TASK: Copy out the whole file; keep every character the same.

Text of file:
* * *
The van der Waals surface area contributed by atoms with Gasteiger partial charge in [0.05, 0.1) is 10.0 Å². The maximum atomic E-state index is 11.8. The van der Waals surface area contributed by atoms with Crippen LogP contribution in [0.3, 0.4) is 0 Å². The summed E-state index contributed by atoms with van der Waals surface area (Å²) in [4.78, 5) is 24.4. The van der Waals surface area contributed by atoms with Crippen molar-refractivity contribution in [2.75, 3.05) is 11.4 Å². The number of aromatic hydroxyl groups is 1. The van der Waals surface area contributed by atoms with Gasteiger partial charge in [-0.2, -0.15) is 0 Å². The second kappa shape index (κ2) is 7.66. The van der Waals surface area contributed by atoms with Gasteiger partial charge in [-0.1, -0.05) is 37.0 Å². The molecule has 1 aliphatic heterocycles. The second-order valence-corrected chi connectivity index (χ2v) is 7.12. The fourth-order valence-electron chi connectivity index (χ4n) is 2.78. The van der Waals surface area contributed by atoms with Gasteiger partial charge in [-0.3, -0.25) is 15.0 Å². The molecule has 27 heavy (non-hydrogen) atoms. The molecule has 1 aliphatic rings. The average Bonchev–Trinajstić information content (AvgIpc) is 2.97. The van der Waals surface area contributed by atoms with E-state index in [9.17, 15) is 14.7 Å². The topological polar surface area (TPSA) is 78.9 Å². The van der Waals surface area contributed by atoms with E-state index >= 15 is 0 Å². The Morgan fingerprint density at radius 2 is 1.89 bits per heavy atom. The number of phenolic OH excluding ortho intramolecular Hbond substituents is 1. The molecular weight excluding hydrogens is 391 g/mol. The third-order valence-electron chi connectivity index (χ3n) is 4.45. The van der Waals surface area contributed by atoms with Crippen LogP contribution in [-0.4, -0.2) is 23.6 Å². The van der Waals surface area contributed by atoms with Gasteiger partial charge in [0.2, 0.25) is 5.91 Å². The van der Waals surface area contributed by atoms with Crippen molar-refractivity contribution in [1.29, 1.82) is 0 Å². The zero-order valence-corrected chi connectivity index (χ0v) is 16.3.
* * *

The van der Waals surface area contributed by atoms with Gasteiger partial charge in [0.05, 0.1) is 10.0 Å². The maximum atomic E-state index is 11.8. The van der Waals surface area contributed by atoms with Crippen LogP contribution in [0.3, 0.4) is 0 Å². The summed E-state index contributed by atoms with van der Waals surface area (Å²) in [4.78, 5) is 24.4. The van der Waals surface area contributed by atoms with Crippen molar-refractivity contribution in [2.75, 3.05) is 11.4 Å². The number of aromatic hydroxyl groups is 1. The van der Waals surface area contributed by atoms with Gasteiger partial charge in [-0.2, -0.15) is 0 Å². The second kappa shape index (κ2) is 7.66. The van der Waals surface area contributed by atoms with Gasteiger partial charge in [-0.1, -0.05) is 37.0 Å². The molecule has 1 aliphatic heterocycles. The second-order valence-corrected chi connectivity index (χ2v) is 7.12. The fourth-order valence-electron chi connectivity index (χ4n) is 2.78. The van der Waals surface area contributed by atoms with Gasteiger partial charge in [-0.3, -0.25) is 15.0 Å². The molecule has 27 heavy (non-hydrogen) atoms. The molecule has 1 aliphatic rings. The average Bonchev–Trinajstić information content (AvgIpc) is 2.97. The van der Waals surface area contributed by atoms with E-state index in [9.17, 15) is 14.7 Å². The topological polar surface area (TPSA) is 78.9 Å². The van der Waals surface area contributed by atoms with E-state index >= 15 is 0 Å². The Morgan fingerprint density at radius 2 is 1.89 bits per heavy atom. The number of phenolic OH excluding ortho intramolecular Hbond substituents is 1. The molecular weight excluding hydrogens is 391 g/mol. The third-order valence-electron chi connectivity index (χ3n) is 4.45. The van der Waals surface area contributed by atoms with Crippen LogP contribution in [-0.4, -0.2) is 23.6 Å². The van der Waals surface area contributed by atoms with Gasteiger partial charge in [0.2, 0.25) is 5.91 Å². The van der Waals surface area contributed by atoms with Crippen molar-refractivity contribution in [1.29, 1.82) is 0 Å². The zero-order valence-corrected chi connectivity index (χ0v) is 16.3.